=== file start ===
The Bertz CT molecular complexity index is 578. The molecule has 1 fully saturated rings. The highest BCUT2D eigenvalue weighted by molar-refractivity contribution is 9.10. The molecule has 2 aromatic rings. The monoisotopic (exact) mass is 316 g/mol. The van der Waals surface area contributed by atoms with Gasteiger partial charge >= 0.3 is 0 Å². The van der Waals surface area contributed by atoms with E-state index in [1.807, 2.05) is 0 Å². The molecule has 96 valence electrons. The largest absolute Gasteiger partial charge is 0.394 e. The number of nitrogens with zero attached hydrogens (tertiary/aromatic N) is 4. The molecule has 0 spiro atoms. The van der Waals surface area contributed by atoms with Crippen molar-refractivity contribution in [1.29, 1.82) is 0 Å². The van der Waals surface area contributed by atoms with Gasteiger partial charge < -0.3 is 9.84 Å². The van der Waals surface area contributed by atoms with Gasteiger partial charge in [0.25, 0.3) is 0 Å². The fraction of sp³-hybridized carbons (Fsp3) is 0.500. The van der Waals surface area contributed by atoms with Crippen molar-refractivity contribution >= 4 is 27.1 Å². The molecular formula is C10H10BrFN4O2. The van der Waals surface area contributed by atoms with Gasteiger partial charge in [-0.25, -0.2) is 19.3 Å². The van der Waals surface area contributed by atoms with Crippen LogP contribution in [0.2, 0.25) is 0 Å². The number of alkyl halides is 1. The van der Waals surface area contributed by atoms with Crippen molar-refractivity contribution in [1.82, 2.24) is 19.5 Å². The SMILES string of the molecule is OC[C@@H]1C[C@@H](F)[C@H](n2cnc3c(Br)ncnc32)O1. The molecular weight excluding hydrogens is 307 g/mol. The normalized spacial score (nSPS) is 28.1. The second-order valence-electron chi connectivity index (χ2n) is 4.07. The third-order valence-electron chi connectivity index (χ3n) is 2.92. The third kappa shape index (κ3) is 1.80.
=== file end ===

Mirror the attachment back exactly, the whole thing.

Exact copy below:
The Bertz CT molecular complexity index is 578. The molecule has 1 fully saturated rings. The highest BCUT2D eigenvalue weighted by molar-refractivity contribution is 9.10. The molecule has 2 aromatic rings. The monoisotopic (exact) mass is 316 g/mol. The van der Waals surface area contributed by atoms with Gasteiger partial charge >= 0.3 is 0 Å². The van der Waals surface area contributed by atoms with E-state index in [1.807, 2.05) is 0 Å². The molecule has 96 valence electrons. The largest absolute Gasteiger partial charge is 0.394 e. The number of nitrogens with zero attached hydrogens (tertiary/aromatic N) is 4. The molecule has 0 spiro atoms. The van der Waals surface area contributed by atoms with Crippen molar-refractivity contribution in [1.29, 1.82) is 0 Å². The van der Waals surface area contributed by atoms with Gasteiger partial charge < -0.3 is 9.84 Å². The van der Waals surface area contributed by atoms with Gasteiger partial charge in [0.25, 0.3) is 0 Å². The fraction of sp³-hybridized carbons (Fsp3) is 0.500. The van der Waals surface area contributed by atoms with Crippen molar-refractivity contribution >= 4 is 27.1 Å². The molecular formula is C10H10BrFN4O2. The van der Waals surface area contributed by atoms with Gasteiger partial charge in [-0.25, -0.2) is 19.3 Å². The van der Waals surface area contributed by atoms with Crippen LogP contribution in [0.2, 0.25) is 0 Å². The number of alkyl halides is 1. The van der Waals surface area contributed by atoms with Crippen molar-refractivity contribution in [1.82, 2.24) is 19.5 Å². The SMILES string of the molecule is OC[C@@H]1C[C@@H](F)[C@H](n2cnc3c(Br)ncnc32)O1. The molecular weight excluding hydrogens is 307 g/mol. The normalized spacial score (nSPS) is 28.1. The second-order valence-electron chi connectivity index (χ2n) is 4.07. The third-order valence-electron chi connectivity index (χ3n) is 2.92. The third kappa shape index (κ3) is 1.80.